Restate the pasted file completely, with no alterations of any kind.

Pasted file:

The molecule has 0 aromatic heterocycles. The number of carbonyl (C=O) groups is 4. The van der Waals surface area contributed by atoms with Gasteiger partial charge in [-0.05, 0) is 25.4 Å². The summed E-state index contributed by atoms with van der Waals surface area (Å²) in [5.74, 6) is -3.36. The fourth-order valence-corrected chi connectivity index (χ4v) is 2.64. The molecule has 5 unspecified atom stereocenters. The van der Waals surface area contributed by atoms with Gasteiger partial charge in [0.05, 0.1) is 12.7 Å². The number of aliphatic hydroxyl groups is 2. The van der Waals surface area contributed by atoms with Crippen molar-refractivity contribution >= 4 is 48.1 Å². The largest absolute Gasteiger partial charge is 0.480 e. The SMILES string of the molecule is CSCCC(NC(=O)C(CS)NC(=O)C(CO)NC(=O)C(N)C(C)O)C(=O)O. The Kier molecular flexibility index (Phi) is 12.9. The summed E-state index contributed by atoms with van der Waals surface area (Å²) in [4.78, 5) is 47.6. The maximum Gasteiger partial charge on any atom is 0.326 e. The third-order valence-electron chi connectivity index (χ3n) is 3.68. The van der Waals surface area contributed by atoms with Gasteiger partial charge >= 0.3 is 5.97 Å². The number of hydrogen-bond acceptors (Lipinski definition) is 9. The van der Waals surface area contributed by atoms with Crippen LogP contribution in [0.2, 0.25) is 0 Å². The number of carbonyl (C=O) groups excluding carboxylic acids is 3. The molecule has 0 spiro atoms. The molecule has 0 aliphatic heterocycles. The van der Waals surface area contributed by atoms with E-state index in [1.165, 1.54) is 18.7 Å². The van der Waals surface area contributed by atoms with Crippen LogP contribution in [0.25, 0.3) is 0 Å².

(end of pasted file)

The molecule has 0 aromatic heterocycles. The number of carbonyl (C=O) groups is 4. The van der Waals surface area contributed by atoms with Gasteiger partial charge in [-0.05, 0) is 25.4 Å². The summed E-state index contributed by atoms with van der Waals surface area (Å²) in [5.74, 6) is -3.36. The fourth-order valence-corrected chi connectivity index (χ4v) is 2.64. The molecule has 5 unspecified atom stereocenters. The van der Waals surface area contributed by atoms with Gasteiger partial charge in [0.05, 0.1) is 12.7 Å². The number of aliphatic hydroxyl groups is 2. The van der Waals surface area contributed by atoms with Crippen molar-refractivity contribution >= 4 is 48.1 Å². The largest absolute Gasteiger partial charge is 0.480 e. The SMILES string of the molecule is CSCCC(NC(=O)C(CS)NC(=O)C(CO)NC(=O)C(N)C(C)O)C(=O)O. The Kier molecular flexibility index (Phi) is 12.9. The summed E-state index contributed by atoms with van der Waals surface area (Å²) in [4.78, 5) is 47.6. The maximum Gasteiger partial charge on any atom is 0.326 e. The third-order valence-electron chi connectivity index (χ3n) is 3.68. The van der Waals surface area contributed by atoms with Gasteiger partial charge >= 0.3 is 5.97 Å². The number of hydrogen-bond acceptors (Lipinski definition) is 9. The van der Waals surface area contributed by atoms with Crippen LogP contribution in [0.2, 0.25) is 0 Å². The number of carbonyl (C=O) groups excluding carboxylic acids is 3. The molecule has 0 spiro atoms. The molecule has 0 aliphatic heterocycles. The van der Waals surface area contributed by atoms with E-state index in [1.165, 1.54) is 18.7 Å². The van der Waals surface area contributed by atoms with Crippen LogP contribution in [0.25, 0.3) is 0 Å².